Enterprise integration patterns (EIP) are especially relevant in the cloud-native era. Learn how to implement a Dead Letter Channel EIP using Apache Camel and Redpanda!

ByRajkumar VenkatasamyonMay 30, 2023
Implementing Messaging Integration Patterns with Apache Camel and Redpanda

Enterprise Integration Patterns provide a collection of design patterns for creating systems that integrate new and preexisting software in a commercial setting. The collection offers sixty-five varieties of design patterns as a generic solution for integrating multiple systems in a software enterprise environment. These patterns are detailed enough to give designers and architects practical advice while remaining abstract enough to apply to the majority of integration technologies. Patterns also give developers a vocabulary to effectively define their solutions.

For enterprise application integration, the collection focuses mainly on message patterns. Because each environment simply needs to understand the standard messaging format and protocol, messaging makes it simpler for programs and applications to communicate across various environments. Messaging patterns describe the ways that various components of a message-passing system connect and communicate to allow interaction between different types of software, which may be written in different languages and exist on various platforms in numerous locations.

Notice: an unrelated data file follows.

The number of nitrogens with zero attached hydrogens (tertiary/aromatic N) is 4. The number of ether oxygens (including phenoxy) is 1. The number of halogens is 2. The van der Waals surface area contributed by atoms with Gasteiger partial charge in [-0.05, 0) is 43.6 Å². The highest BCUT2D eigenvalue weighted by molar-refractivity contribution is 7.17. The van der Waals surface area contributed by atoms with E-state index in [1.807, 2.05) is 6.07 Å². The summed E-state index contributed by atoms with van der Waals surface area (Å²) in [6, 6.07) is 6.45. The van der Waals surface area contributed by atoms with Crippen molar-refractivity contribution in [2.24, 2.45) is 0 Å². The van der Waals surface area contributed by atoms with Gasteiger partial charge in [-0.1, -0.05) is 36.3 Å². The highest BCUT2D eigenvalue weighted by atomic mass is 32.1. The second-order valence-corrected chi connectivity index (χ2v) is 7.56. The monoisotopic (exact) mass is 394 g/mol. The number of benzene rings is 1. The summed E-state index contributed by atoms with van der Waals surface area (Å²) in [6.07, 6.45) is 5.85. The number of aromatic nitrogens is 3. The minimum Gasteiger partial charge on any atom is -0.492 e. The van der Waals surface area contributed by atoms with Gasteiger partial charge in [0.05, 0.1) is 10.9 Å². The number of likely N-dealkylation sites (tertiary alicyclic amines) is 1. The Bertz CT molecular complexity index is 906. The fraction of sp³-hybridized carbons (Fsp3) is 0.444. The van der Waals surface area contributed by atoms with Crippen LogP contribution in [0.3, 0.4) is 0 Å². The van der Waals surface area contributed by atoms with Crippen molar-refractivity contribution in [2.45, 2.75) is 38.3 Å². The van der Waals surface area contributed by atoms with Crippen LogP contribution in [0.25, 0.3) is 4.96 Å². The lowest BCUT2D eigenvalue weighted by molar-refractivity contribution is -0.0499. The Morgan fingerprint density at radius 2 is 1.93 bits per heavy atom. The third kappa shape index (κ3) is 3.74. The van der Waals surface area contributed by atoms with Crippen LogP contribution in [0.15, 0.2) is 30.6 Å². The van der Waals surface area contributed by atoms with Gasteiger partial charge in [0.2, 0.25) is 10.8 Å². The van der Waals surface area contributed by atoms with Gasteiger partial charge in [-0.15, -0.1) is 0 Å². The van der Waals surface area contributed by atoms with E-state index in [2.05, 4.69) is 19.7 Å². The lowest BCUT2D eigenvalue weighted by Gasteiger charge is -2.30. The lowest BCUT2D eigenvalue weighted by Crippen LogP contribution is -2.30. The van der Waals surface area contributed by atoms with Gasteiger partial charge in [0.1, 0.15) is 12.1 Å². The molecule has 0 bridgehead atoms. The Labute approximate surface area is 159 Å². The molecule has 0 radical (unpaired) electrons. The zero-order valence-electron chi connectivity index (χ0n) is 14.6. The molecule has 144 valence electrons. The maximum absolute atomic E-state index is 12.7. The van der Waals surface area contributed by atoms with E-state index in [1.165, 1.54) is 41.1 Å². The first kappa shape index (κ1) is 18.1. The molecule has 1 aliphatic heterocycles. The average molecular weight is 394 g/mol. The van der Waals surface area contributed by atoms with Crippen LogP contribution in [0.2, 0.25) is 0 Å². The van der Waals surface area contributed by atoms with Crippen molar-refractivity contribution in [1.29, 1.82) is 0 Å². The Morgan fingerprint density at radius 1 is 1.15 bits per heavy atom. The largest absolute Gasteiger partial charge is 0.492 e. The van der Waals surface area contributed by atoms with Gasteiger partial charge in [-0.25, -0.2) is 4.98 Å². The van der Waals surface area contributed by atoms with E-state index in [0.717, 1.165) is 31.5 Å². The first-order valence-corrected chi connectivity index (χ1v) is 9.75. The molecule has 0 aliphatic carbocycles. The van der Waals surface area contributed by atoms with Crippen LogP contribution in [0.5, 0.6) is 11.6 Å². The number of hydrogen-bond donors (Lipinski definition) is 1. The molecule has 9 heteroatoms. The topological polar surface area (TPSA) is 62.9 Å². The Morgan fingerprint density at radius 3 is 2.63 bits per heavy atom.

So, how do multiple applications communicate with one another using messaging patterns? The answer is through a messaging channel. When an application needs to send information, it adds that information to a specific messaging channel, from which a receiving application then obtains the information. This process is pictured in the following diagram:

Enterprise Integration Pattern (EIP) for messaging channels

Enterprise Integration Pattern (EIP) for messaging channels

The diagram shows two different applications that were developed in different programming languages and that run in different runtime environments. Although these applications vary in characteristics, they can still communicate with each other through the messaging channel integration pattern.

In this post, you'll learn more about enterprise integration patterns (EIPs) and explore some of their use cases via messaging channels. We'll introduce you to Apache Camel and the list of messaging channel-oriented patterns that it implements. To wrap it up, you can follow a hands-on tutorial to implement one of the messaging channel EIPs using Apache Camel and Redpanda.

All the source code used in the tutorial is in this GitHub repository.

Use-cases for messaging channel EIPs

Messaging channel EIPs are helpful in a variety of use cases:

  • Creating a message bus to enable multiple applications with the same or different characteristics to communicate with one another. For instance, a stock trading system may offer an integrated set of services, such as stock transactions, bond auctions, stock price quotes, portfolio management, and so on. This can call for several distinct backend systems that must communicate with one another. Applying a message bus as part of this integration would make it possible for the backend systems to do so. It would be easy for a frontend system to connect to the bus and use it to call for services.